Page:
26 November 2006

MIT’s Henry Jenkins on the characteristics of the new media landscape

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New media landscape
“Most often, when people are asked to describe the current media landscape, they respond by making an inventory of tools and technologies.”

“Our focus,” argues Henry Jenkins, director of the MIT Comparative Media Studies programme, “should be not on emerging technologies but on emerging cultural practices. Rather than listing tools, we need to understand the underlying logic shaping our current moment of media in transition.”

“These properties cut across different media platforms and different cultural communities: they suggest something of the way we live in relation to media today. Understanding the nature of our relationship with media is central to any attempt to develop a curriculum that might foster the skills and competencies needed to engage within participatory culture.”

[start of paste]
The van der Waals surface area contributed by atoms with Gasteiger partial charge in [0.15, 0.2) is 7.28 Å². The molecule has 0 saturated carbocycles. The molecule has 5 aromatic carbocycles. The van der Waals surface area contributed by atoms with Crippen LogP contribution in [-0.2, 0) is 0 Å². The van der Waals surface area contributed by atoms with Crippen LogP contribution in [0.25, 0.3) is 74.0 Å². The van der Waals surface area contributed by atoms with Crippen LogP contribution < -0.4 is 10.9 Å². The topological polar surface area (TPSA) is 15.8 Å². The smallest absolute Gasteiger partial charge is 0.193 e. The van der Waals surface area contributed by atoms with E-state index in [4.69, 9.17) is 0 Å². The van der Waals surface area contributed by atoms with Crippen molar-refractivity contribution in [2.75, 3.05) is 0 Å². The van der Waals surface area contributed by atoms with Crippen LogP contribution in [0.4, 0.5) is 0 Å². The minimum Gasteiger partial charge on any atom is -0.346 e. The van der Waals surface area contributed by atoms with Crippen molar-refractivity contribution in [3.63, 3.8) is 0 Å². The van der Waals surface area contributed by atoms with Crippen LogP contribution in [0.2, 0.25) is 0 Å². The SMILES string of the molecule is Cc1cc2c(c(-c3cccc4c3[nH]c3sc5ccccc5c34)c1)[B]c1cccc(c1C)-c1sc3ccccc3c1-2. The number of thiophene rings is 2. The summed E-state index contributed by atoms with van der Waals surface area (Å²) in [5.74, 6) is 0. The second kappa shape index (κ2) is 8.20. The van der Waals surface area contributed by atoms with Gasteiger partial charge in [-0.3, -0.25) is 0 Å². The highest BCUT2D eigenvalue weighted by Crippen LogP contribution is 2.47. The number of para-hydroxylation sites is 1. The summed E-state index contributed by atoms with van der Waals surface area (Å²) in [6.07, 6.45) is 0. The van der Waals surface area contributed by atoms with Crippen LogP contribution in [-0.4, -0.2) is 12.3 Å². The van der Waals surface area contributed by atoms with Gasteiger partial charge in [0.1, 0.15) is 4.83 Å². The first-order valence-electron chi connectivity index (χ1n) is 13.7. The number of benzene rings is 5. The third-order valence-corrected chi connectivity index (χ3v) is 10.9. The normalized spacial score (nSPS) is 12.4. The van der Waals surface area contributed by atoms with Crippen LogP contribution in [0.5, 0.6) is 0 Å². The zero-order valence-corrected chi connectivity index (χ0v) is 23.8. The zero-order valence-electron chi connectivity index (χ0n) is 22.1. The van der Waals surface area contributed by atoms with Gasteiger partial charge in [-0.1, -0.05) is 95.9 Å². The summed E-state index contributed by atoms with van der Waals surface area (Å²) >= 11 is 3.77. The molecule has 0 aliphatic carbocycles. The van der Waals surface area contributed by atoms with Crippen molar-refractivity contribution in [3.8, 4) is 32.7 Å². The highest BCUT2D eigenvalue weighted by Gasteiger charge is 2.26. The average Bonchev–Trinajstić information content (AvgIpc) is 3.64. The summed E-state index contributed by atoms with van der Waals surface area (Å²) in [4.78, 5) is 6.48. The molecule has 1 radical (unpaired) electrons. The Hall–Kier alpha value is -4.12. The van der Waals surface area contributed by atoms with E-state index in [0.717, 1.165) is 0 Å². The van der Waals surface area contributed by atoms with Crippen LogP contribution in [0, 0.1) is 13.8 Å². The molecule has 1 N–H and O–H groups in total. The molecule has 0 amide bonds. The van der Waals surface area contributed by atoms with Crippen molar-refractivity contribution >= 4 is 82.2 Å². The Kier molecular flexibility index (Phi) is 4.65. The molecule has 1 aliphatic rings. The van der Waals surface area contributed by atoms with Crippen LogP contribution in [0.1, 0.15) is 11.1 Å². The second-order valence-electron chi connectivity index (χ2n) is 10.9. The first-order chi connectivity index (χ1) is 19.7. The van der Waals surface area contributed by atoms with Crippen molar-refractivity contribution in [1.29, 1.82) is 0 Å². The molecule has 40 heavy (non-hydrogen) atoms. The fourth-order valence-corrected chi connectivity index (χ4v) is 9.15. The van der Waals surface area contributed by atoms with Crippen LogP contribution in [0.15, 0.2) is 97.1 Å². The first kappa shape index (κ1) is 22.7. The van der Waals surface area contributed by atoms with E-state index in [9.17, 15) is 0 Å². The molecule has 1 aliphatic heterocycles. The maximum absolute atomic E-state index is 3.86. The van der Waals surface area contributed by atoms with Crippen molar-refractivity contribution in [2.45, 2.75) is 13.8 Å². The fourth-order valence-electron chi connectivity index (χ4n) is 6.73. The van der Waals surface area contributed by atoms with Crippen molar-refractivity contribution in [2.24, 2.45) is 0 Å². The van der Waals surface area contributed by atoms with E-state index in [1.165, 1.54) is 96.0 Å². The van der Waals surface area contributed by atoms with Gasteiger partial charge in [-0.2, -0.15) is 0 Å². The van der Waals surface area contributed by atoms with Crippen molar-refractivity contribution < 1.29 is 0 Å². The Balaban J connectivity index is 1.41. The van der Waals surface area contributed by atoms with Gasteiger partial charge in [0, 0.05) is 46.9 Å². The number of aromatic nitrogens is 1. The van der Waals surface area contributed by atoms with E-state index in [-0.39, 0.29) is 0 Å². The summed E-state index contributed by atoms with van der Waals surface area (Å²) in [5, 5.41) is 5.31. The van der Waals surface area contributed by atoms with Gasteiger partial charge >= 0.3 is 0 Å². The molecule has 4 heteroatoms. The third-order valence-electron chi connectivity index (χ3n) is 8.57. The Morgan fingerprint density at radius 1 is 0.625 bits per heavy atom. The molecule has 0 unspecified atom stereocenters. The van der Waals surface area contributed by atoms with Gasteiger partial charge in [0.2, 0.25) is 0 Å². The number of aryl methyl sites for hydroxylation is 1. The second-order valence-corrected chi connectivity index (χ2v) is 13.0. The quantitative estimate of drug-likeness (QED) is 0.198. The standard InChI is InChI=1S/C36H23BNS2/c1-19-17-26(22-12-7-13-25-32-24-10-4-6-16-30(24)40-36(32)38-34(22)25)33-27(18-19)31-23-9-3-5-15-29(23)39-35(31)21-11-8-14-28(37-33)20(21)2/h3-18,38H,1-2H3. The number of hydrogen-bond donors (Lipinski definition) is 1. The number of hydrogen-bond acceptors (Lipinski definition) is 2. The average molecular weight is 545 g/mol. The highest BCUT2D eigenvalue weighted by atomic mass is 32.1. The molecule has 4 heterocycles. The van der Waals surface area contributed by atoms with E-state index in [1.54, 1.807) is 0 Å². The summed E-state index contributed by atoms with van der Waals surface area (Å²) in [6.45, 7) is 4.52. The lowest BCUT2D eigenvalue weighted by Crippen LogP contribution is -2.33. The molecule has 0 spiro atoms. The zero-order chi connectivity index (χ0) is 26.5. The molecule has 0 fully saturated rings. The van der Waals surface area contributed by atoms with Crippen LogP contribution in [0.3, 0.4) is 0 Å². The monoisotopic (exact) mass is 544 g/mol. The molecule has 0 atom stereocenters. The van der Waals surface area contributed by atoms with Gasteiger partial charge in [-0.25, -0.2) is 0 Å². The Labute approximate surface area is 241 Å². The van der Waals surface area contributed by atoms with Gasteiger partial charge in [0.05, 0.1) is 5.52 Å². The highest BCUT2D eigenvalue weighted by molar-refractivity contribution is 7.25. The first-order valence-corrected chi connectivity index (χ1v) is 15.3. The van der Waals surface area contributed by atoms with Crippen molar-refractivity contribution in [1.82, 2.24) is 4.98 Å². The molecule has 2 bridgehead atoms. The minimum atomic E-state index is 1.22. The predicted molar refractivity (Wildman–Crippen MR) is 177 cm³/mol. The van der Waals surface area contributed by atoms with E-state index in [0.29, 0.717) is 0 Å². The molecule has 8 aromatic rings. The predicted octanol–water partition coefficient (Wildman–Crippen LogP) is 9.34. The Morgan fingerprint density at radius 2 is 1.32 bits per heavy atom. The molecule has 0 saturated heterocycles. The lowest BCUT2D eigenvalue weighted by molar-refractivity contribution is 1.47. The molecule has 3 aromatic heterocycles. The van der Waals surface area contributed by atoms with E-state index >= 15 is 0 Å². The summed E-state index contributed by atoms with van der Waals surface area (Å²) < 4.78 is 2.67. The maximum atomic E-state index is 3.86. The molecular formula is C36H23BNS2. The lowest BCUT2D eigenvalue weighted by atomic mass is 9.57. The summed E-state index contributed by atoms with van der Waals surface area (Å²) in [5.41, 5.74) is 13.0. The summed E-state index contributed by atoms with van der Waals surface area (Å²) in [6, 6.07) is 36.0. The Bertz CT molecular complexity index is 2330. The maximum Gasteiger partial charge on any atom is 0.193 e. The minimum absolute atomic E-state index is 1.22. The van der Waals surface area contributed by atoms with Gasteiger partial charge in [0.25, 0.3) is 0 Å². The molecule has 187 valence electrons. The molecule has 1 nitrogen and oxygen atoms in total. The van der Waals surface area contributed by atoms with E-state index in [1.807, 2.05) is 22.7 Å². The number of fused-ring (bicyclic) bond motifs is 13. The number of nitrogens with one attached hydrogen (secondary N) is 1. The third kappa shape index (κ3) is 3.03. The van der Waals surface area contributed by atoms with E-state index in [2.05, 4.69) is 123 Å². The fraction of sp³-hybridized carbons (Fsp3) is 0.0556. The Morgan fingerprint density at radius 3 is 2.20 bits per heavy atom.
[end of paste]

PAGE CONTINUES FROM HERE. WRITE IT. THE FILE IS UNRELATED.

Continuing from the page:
Jenkins’ article, which was published on the blog of Rome, Italy-based Robin Good, contains eight sections, each entitled with an adjective (innovative, convergent, everyday, appropriative, networked, global, generational and unequal) that together, according to him, describe the contemporary media landscape.

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(via Usernomics | Usability in the News)

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